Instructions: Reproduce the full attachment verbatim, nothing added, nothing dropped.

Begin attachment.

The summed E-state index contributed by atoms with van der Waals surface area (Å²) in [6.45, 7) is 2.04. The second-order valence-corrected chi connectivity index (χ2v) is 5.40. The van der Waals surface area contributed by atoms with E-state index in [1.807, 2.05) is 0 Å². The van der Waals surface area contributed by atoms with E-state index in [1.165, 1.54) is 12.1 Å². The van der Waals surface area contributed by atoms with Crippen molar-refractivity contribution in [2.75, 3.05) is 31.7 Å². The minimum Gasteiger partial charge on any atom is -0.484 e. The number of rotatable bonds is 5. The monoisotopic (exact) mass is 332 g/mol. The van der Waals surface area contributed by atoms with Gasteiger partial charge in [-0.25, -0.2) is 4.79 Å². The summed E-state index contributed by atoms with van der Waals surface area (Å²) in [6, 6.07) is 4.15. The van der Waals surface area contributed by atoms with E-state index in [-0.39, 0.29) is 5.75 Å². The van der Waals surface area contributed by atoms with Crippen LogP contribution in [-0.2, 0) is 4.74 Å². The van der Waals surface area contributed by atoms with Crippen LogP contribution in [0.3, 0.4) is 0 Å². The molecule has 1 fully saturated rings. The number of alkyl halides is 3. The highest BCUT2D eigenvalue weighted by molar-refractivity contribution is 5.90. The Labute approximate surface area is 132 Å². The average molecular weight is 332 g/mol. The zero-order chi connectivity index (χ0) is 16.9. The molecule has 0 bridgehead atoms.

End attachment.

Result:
The summed E-state index contributed by atoms with van der Waals surface area (Å²) in [6.45, 7) is 2.04. The second-order valence-corrected chi connectivity index (χ2v) is 5.40. The van der Waals surface area contributed by atoms with E-state index in [1.807, 2.05) is 0 Å². The van der Waals surface area contributed by atoms with E-state index in [1.165, 1.54) is 12.1 Å². The van der Waals surface area contributed by atoms with Crippen molar-refractivity contribution in [2.75, 3.05) is 31.7 Å². The minimum Gasteiger partial charge on any atom is -0.484 e. The number of rotatable bonds is 5. The monoisotopic (exact) mass is 332 g/mol. The van der Waals surface area contributed by atoms with Gasteiger partial charge in [-0.25, -0.2) is 4.79 Å². The summed E-state index contributed by atoms with van der Waals surface area (Å²) in [6, 6.07) is 4.15. The van der Waals surface area contributed by atoms with E-state index in [-0.39, 0.29) is 5.75 Å². The van der Waals surface area contributed by atoms with Crippen LogP contribution in [-0.2, 0) is 4.74 Å². The van der Waals surface area contributed by atoms with Crippen LogP contribution in [0.3, 0.4) is 0 Å². The molecule has 1 fully saturated rings. The number of alkyl halides is 3. The highest BCUT2D eigenvalue weighted by molar-refractivity contribution is 5.90. The Labute approximate surface area is 132 Å². The average molecular weight is 332 g/mol. The zero-order chi connectivity index (χ0) is 16.9. The molecule has 0 bridgehead atoms.